Preliminary results obtained using radiolabeled AA (1-[11C]-AA) support this hypothesis, with elevated incorporation coefficients noted in neocortical areas shown to have high densities of neuritic plaques with activated microglia [31]. To the extent that the elevated binding of 1-[11C]-AA represents the upregulation of AA metabolism, PET with 1-[11C]-AA may prove of use in the assessment of investigations in patients with AD.

Neuroinflammation as a therapeutic target in AD

Following an initial report of unexpectedly low prevalence of AD among patients with rheumatoid arthritis [133], numerous epidemiological studies have indicated a reduced incidence of AD among users of NSAIDs (for a review, see [134]). A systematic review suggests that duration of NSAID use of at least 2 years is required to reduce risk estimates [135], while the apparent protective effects of NSAIDs is diminished among older individuals, even to the point of disappearance [136, 137] or, in one study, reversal [138]. The apparent protective effect may also be more pronounced among carriers of the apolipoprotein E (APOE) ϵ4 allele [24, 137, 139, 140]. In general, non-aspirin compounds have been associated with greater protective effects, relative to aspirin compounds [134], and no protective effects have been suggested among users of acetaminophen [141].

Several mechanisms have been proposed to explain the possible protective effects of NSAIDs in AD, including the reduction of brain inflammation by inhibition of cyclooxygenase (COX)-mediated synthesis of pro-inflammatory prostaglandins [101]. Indeed, the beneficial effects of NSAIDs on memory performance in transgenic mouse models of AD have been proposed to relate directly to their blockade of COX activity [102105, 142, 143], and not to their ability to lower levels of inflammatory cytokines, TNF-α or IL-1β [144]. A second proposed mechanistic hypothesis pertains to the ability of NSAIDs to inhibit processing of the APP or the production or aggregation of Aβ. A subset of NSAIDs (including ibuprofen and indomethacin) have been shown in vitro and in APP-Tg mouse models to preferentially lower levels of amyloidogenic Aβ1–42, independently of their COX-inhibiting activity [145]. These NSAIDs are thought to stimulate non-amyloidogenic processing of APP via enhancement of α-secretase activity [146], to decrease secretion of Aβ in cell lines stimulated with pro-inflammatory cytokines [147], and to decrease the expression of α1-antichymotrypsin, an acute phase protein known to accelerate the development of amyloid pathology in APP-Tg mice [148]. It is noteworthy, however, that a large meta-analysis of NSAID use in human samples has failed to show a distinction between those NSAIDs that modulate γ-secretase activity in vitro and others, and between ibuprofen and naproxen in particular [149]. Finally, NSAIDs that are known to inhibit the multimerization of Aβ in vitro[150] may also inhibit the aggregation of Aβ via direct interaction [151], although human neuropathological studies have failed to show this [152, 153].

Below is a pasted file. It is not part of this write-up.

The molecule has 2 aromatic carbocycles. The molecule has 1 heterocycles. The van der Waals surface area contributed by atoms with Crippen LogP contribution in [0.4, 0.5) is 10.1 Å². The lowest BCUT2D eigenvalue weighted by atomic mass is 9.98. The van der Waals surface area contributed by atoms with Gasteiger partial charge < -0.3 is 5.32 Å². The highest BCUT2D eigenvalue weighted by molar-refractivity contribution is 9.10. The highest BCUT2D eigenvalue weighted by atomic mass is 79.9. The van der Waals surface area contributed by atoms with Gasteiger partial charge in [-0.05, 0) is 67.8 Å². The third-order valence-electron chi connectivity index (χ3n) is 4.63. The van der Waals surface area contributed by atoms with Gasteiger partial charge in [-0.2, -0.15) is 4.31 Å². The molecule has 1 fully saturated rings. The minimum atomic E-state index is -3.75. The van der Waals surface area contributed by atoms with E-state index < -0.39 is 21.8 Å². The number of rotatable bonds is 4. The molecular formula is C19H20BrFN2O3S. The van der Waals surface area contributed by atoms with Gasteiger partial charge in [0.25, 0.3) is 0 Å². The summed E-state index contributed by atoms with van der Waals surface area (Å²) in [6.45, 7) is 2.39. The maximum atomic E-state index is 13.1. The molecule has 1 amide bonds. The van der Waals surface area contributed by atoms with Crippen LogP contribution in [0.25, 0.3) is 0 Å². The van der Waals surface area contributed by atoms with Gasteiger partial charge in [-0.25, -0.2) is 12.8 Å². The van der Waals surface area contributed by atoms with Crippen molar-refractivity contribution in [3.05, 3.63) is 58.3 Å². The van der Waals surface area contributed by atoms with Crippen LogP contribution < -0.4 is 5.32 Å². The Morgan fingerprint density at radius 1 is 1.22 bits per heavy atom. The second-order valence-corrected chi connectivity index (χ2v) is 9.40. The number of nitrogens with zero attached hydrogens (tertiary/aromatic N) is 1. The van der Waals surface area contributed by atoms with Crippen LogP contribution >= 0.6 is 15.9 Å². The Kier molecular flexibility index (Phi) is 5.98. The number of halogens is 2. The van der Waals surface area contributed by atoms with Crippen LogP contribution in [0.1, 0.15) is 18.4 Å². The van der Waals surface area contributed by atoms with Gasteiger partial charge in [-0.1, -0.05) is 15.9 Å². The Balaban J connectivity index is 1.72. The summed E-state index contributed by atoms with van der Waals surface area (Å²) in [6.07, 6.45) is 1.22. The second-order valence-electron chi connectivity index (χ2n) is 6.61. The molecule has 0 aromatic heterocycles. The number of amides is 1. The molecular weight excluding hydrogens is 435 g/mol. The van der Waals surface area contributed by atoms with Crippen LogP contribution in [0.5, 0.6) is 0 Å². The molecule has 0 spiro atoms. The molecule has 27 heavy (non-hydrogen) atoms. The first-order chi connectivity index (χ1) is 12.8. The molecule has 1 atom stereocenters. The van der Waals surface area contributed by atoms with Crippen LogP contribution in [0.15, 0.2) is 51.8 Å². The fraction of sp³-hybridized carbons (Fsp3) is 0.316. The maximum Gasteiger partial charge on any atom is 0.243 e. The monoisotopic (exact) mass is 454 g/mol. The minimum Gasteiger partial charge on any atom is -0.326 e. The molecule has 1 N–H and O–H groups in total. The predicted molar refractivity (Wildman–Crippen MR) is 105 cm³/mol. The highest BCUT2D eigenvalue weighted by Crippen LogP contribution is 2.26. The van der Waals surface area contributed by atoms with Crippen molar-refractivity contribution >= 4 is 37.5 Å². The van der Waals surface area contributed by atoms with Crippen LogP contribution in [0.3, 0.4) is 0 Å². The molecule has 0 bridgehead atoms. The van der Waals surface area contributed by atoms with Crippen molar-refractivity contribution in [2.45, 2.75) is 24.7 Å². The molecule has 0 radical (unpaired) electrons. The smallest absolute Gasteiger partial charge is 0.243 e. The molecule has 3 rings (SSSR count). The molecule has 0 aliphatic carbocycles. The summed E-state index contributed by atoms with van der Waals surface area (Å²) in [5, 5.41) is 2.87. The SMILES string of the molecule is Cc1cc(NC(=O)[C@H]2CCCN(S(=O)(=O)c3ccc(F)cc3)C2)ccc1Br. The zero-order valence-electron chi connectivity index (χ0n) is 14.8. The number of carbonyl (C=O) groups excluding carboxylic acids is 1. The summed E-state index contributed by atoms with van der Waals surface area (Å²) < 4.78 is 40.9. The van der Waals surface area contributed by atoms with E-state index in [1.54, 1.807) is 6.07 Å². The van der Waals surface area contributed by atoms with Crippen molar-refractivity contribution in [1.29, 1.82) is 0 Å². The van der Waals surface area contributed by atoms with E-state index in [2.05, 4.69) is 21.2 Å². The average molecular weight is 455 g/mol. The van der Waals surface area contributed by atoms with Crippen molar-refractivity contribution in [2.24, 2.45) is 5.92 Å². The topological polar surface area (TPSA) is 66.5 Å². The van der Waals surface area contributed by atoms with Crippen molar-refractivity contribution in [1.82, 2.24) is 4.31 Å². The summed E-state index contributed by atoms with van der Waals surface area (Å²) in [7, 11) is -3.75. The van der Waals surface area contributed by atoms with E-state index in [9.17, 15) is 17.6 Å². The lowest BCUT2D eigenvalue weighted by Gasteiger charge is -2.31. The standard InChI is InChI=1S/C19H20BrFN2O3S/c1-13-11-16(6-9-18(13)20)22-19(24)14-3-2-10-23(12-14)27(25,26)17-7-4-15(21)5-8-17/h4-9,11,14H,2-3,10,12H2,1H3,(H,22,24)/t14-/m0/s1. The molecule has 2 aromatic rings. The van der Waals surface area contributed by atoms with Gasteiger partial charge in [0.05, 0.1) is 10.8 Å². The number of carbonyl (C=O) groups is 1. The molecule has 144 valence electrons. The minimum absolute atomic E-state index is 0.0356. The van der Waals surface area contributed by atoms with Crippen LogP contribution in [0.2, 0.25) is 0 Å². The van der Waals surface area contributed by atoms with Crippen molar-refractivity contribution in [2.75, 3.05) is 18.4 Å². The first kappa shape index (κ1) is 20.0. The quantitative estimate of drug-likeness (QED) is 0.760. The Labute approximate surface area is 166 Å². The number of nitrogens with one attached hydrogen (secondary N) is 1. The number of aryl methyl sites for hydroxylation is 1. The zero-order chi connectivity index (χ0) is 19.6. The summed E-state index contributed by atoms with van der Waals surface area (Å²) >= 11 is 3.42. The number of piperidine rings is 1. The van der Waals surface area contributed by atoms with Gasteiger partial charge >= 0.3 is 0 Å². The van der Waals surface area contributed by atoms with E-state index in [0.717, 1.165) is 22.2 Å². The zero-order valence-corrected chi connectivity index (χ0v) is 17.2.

The hypothesis that neuroinflammation plays a role in the pathogenesis of AD - and that its suppression via the use of anti-inflammatory compounds may prevent or delay the onset of AD - provided the rationale for a series of clinical trials utilizing various anti-inflammatory drugs [154]. While initial pilot studies using indomethacin (a COX-1 preferential inhibitor) and diclofenac (a non-selective COX inhibitor) combined with the gastroprotective agent misoprostol, suggested benefits in mild-to-moderate AD [155, 156], gastrointestinal problems (a side effect commonly associated with inhibition of COX1) resulted in a high drop-out rate. Follow-up studies with nimesulide [157], celecoxib [158] or rofecoxib [159, 160] - selective COX-2 inhibitors - showed no therapeutic effect [157160]. Likewise, despite encouraging results in animal models, a 1-year clinical trial using the non-selective COX inhibitor ibuprofen showed no significant overall effects on cognitive and clinical outcomes in patients with mild-to-moderate AD (although positive results were seen in APOE ϵ4 carriers, with the opposite pattern observed in non-carriers) [161]. A primary prevention trial (ADAPT) using naproxen (mixed COX-1/COX-2 inhibitor) and celecoxib (selective COX-2 inhibitor) in individuals at risk for AD was terminated early due to perceived cardiovascular side effects [162], but with results that suggested that these NSAIDs may in fact accelerate disease progression if initiated in individuals already displaying MCI or substantial AD pathophysiology without symptoms. Their use among individuals without AD pathophysiology may prove beneficial, however; a hypothesis supported by CSF biomarker values obtained at 21 to 42 months follow-up [134].

Though the failure of clinical trials using NSAIDs has been ascribed to timing of intervention, duration of treatment, dosage, and drug class, the underlying problem remains the lack of consensus surrounding whether neuroinflammation causes neurodegeneration in AD, or is simply a protective response to primary pathological processes. At present, these findings offer only limited data making it difficult to evaluate the therapeutic utility of NSAIDs in AD. However, piecing together findings from preclinical work in AD-like Tg models, the finding of protective effects in APOE ϵ4 carriers and the overall results of the ADAPT trial, it seems likely that NSAIDs may exert a protective effect but only if administered early on in the disease course. Further studies are required to provide support for this idea.